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Ideas of Herbert B. Enderton, by Text
[American, fl. 1972, At the University of California, Los Angeles.]
1977

Elements of Set Theory

1.03

p.3

13200

Note that {Φ} =/= Φ, because Φ ∈ {Φ} but Φ ∉ Φ

1:02

p.2

13199

The empty set may look pointless, but many sets can be constructed from it

1:04

p.4

13201

∈ says the whole set is in the other; ⊆ says the members of the subset are in the other

1:15

p.18

13202

Fraenkel added Replacement, to give a theory of ordinal numbers

2:19

p.19

13203

The singleton is defined using the pairing axiom (as {x,x})

3:36

p.36

13204

The 'ordered pair' <x,y> is defined to be {{x}, {x,y}}

3:48

p.48

13205

We can only define functions if Choice tells us which items are involved

3:62

p.62

13206

A 'linear or total ordering' must be transitive and satisfy trichotomy

2001

A Mathematical Introduction to Logic (2nd)

1.1.3..

p.1

9718

Validity is either semantic (what preserves truth), or prooftheoretic (following procedures)

1.1.7

p.2

9719

A proof theory is 'sound' if its valid inferences entail semantic validity

1.1.7

p.2

9720

A proof theory is 'complete' if semantically valid inferences entail prooftheoretic validity

1.10.1

p.14

9724

Until the 1960s the only semantics was truthtables

1.2

p.23

9994

A truth assignment to the components of a wff 'satisfy' it if the wff is then True

1.3.4

p.4

9721

A logical truth or tautology is a logical consequence of the empty set

1.6.4

p.10

9723

Sentences with 'if' are only conditionals if they can read as AimpliesB

1.7

p.62

9996

Expressions are 'decidable' if inclusion in them (or not) can be proved

1.7.3

p.11

9722

Inference not from content, but from the fact that it was said, is 'conversational implicature'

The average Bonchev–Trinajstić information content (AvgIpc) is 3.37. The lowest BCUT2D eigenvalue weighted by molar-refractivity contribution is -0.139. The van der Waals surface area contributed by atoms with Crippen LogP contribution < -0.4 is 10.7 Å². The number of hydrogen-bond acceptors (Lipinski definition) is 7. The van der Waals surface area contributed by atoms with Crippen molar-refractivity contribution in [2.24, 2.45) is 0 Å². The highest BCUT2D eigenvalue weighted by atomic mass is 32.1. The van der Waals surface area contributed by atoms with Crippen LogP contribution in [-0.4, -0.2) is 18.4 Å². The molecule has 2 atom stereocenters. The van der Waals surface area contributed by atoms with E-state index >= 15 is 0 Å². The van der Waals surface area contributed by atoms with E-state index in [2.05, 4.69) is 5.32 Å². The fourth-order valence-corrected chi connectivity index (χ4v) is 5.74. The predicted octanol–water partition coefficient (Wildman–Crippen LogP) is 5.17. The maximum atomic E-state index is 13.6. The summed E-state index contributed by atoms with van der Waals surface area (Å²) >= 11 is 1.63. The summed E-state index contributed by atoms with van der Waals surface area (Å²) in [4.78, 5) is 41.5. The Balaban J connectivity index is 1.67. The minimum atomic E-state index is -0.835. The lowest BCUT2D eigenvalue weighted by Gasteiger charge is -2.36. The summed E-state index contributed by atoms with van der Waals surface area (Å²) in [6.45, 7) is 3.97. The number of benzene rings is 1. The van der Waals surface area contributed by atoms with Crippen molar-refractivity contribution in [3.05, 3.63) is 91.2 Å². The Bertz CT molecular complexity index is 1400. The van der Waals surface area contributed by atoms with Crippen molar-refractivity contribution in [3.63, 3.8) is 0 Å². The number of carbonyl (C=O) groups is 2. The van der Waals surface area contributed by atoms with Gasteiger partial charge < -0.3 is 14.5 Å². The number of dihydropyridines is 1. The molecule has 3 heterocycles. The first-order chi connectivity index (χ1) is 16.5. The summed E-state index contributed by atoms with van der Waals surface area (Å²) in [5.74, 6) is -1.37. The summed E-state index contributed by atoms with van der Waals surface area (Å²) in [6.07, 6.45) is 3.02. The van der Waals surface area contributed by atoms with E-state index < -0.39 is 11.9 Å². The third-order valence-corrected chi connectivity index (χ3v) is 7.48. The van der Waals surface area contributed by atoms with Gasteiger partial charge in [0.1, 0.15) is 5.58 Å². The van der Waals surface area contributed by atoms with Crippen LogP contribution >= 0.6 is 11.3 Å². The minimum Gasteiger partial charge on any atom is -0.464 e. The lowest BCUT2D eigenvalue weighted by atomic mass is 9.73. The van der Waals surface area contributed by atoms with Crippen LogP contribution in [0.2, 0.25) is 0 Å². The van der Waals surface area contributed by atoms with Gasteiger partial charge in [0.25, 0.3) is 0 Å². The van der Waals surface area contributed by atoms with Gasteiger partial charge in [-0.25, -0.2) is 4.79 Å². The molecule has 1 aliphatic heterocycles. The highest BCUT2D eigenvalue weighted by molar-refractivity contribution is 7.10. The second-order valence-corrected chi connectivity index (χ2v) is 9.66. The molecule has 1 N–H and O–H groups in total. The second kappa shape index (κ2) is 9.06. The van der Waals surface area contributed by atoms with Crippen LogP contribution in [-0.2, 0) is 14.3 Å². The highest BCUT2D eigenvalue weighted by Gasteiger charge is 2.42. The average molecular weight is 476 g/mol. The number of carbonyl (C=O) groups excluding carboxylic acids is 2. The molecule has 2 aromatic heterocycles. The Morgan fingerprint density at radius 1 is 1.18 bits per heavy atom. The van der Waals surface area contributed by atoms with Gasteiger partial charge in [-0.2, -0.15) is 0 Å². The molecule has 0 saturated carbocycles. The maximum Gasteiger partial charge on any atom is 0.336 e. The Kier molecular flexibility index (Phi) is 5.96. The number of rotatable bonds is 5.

2.5

p.142

9995

Proof in finite subsets is sufficient for proof in an infinite set

2.5

p.142

9997

For a reasonable language, the set of valid wff's can always be enumerated

Ch.0

p.2

9699

The 'powerset' of a set is all the subsets of a given set

Ch.0

p.3

9700

Two sets are 'disjoint' iff their intersection is empty

Ch.0

p.4

9702

A 'domain' of a relation is the set of members of ordered pairs in the relation

Ch.0

p.4

9701

A 'relation' is a set of ordered pairs

Ch.0

p.4

9703

'dom R' indicates the 'domain' of objects having a relation

Ch.0

p.4

9704

'ran R' indicates the 'range' of objects being related to

Ch.0

p.4

9705

'fld R' indicates the 'field' of all objects in the relation

Ch.0

p.5

9710

We write F:A→B to indicate that A maps into B (the output of F on A is in B)

Ch.0

p.5

9707

'F(x)' is the unique value which F assumes for a value of x

Ch.0

p.5

9706

A 'function' is a relation in which each object is related to just one other object

Ch.0

p.5

9708

A function 'maps A into B' if the relating things are set A, and the things related to are all in B

Ch.0

p.5

9709

A function 'maps A onto B' if the relating things are set A, and the things related to are set B

Ch.0

p.5

9711

A relation is 'reflexive' on a set if every member bears the relation to itself

Ch.0

p.5

9712

A relation is 'symmetric' on a set if every ordered pair has the relation in both directions

Ch.0

p.5

9713

A relation is 'transitive' if it can be carried over from two ordered pairs to a third

Ch.0

p.6

9714

A relation satisfies 'trichotomy' if all pairs are either relations, or contain identical objects

Ch.0

p.6

9715

An 'equivalence relation' is a reflexive, symmetric and transitive binary relation

Ch.0

p.6

9716

We 'partition' a set into distinct subsets, according to each relation on its objects

Ch.0

p.8

9717

A set is 'dominated' by another if a onetoone function maps the first set into a subset of the second